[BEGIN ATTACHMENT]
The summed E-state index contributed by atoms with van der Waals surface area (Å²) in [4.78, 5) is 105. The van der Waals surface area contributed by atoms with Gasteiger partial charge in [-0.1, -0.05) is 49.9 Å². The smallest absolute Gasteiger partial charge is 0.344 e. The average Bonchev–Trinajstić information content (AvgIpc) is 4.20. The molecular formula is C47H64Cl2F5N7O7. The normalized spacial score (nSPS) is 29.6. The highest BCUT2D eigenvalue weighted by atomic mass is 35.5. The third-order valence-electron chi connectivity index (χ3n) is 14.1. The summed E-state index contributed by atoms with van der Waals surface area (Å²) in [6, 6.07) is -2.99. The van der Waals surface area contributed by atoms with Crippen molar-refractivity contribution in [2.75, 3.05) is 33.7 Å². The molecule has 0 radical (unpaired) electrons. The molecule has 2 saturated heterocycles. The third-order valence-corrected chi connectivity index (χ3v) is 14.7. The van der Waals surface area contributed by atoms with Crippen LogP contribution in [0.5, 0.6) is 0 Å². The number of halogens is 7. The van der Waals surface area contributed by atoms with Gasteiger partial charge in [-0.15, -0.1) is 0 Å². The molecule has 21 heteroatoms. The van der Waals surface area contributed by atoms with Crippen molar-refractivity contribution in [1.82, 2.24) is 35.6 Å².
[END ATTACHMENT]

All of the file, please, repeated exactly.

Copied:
The summed E-state index contributed by atoms with van der Waals surface area (Å²) in [4.78, 5) is 105. The van der Waals surface area contributed by atoms with Gasteiger partial charge in [-0.1, -0.05) is 49.9 Å². The smallest absolute Gasteiger partial charge is 0.344 e. The average Bonchev–Trinajstić information content (AvgIpc) is 4.20. The molecular formula is C47H64Cl2F5N7O7. The normalized spacial score (nSPS) is 29.6. The highest BCUT2D eigenvalue weighted by atomic mass is 35.5. The third-order valence-electron chi connectivity index (χ3n) is 14.1. The summed E-state index contributed by atoms with van der Waals surface area (Å²) in [6, 6.07) is -2.99. The van der Waals surface area contributed by atoms with Crippen molar-refractivity contribution in [2.75, 3.05) is 33.7 Å². The molecule has 0 radical (unpaired) electrons. The molecule has 2 saturated heterocycles. The third-order valence-corrected chi connectivity index (χ3v) is 14.7. The van der Waals surface area contributed by atoms with Crippen LogP contribution in [0.5, 0.6) is 0 Å². The number of halogens is 7. The van der Waals surface area contributed by atoms with Gasteiger partial charge in [-0.15, -0.1) is 0 Å². The molecule has 21 heteroatoms. The van der Waals surface area contributed by atoms with Crippen molar-refractivity contribution in [1.82, 2.24) is 35.6 Å².